In spite of my personal lack of conviction, it never occurred to me to object to this daily ritual or to try applying for an exemption. It was just what we all did: I was a de facto Christian.
We also had compulsory religious education for the first few years, which again was entirely Christian doctrine - no pandering to religious diversity in those days. I remember finally being taught the 10 Commandments which I'd heard so much about as a child. Having been led to believe these were some sort of magical secret code for how to live one's life, I found them totally fatuous and underwhelming. My ambivalence for religion just continued to grow.
Still by far the best thing about secondary school for me was being able to properly learn about science. This seemed to me to be the way to really find out how everything worked and to understand the fascinating world around us. Maybe I might even learn how those "clever people" could possibly know about the Earth's core and about dinosaurs etc.
In particular I was enthused by my physics teacher, affectionately known as Doc. If you had a question, rather than simply giving you the answer he would try to help you deduce it for yourself by drip-feeding the necessary clues needed to resolve your understanding. Some of my peers found this infuriating, but I found it refreshing and invigorating. Rather than simply accepting something from an authority figure, he was encouraging us to find our own answers based on what we already knew. An invaluable lesson in itself for critical thinking.
At the end of my 3rd year when he'd been our form teacher, Doc also left us with this one snippet of lifestyle advice: "Do whatever you want in life, as long as you don't hurt others". As a natural liberal I found this more inspiring and far more profound than anything from religious teachings. And it's amazing just how far you can get in the moral maze of life just by following that one simple principle. God could have saved Moses at least one stone tablet and an awful lot of weight if he'd just stuck with that, or gone for the even snappier abbreviated version "Just don't be a dick."
So by my mid-teens I had pretty well rejected religion. I didn't feel antipathy towards it - as far as I was concerned it was just harmless fun. And it had a nice social side that some people obviously found comforting so I was perfectly happy to let them get on with it. I do remember being quite surprised to find one of my fellow scientists was a regular church-goer though, as he'd never struck me as the devout type.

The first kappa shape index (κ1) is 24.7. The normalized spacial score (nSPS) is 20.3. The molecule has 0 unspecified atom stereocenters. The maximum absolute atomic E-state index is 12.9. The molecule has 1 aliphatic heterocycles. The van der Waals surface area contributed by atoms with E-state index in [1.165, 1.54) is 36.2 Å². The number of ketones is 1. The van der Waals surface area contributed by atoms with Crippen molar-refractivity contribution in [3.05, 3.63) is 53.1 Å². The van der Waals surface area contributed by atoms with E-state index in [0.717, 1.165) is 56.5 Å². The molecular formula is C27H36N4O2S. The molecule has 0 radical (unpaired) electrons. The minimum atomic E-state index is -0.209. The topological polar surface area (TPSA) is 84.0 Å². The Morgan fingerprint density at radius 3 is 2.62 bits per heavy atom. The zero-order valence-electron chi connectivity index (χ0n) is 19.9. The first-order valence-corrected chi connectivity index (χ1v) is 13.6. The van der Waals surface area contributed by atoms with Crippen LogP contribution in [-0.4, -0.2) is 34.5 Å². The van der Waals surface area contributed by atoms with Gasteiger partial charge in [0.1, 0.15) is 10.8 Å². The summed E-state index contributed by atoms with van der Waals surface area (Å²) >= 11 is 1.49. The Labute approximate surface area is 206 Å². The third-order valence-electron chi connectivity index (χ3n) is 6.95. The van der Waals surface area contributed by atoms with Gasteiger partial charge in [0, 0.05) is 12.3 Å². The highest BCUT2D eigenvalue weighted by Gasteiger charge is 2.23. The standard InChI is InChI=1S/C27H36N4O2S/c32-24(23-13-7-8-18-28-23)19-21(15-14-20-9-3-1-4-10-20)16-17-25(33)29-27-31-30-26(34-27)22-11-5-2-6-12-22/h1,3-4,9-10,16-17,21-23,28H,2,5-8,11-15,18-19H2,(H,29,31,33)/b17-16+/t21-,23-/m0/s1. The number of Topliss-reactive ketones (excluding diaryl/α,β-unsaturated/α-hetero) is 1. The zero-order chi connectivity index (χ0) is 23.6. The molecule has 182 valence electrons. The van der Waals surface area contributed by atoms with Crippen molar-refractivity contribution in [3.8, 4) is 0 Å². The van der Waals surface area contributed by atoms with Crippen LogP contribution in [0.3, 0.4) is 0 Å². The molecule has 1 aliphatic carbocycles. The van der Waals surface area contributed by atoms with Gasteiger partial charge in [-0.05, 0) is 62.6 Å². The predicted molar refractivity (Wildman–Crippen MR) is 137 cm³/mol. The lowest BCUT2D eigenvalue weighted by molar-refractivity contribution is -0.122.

"Do you really believe in that stuff?" I asked him.
"No not really", he replied, "but it's quite fun... and anyway there are some really hot girls who go there!".
In my late teens I met my own hot girl - who would eventually become my wife. Elaine and I had actually been to the same Church of England primary school and that Christmas she gave me a copy of Carl Sagan's "Cosmos". I was totally absorbed reading this as it was the first time I'd ever read about the history of science and looked back to just how human kind had falteringly learned the facts about our universe that we today take for granted. In particular though, it opened my eyes to the fact that religion wasn't just an irrelevant world view for science; it was positively detrimental to it. It was no coincidence that the Ancient Greeks with their relatively liberal social and religious attitudes had taken such huge steps in establishing the basics of mathematical and scientific philosophy. Neither was it any coincidence that scientific progress in Europe had ground to a standstill for centuries during the dark and middle ages when the Roman Catholic church were the ruling authority and controlled all intellectual criticism. Anything published that didn't match with the official doctrine was labelled as heresy and quashed, with severe punishment meted out on the instigators.
It was shocking to read of Giordano Bruno's being burned at the stake, and of Galileo's effective imprisonment, both for having the temerity to suggest the Earth orbited the Sun rather than being the centre of God's creation. The fact that they were ultimately proved right only intensified the injustice, and hardened my disaffection with religious thinking.
In spite of this, when we got married we still had a church wedding. For my part it was mainly for the expectations of our families. It might seem hypocritical but was more about pragmatism and not wanting to be antagonistic to the sensibilities of others. Maybe I just wasn't really cut out to be a hardened heretic, though if I was to remarry now I'm sure things would be different.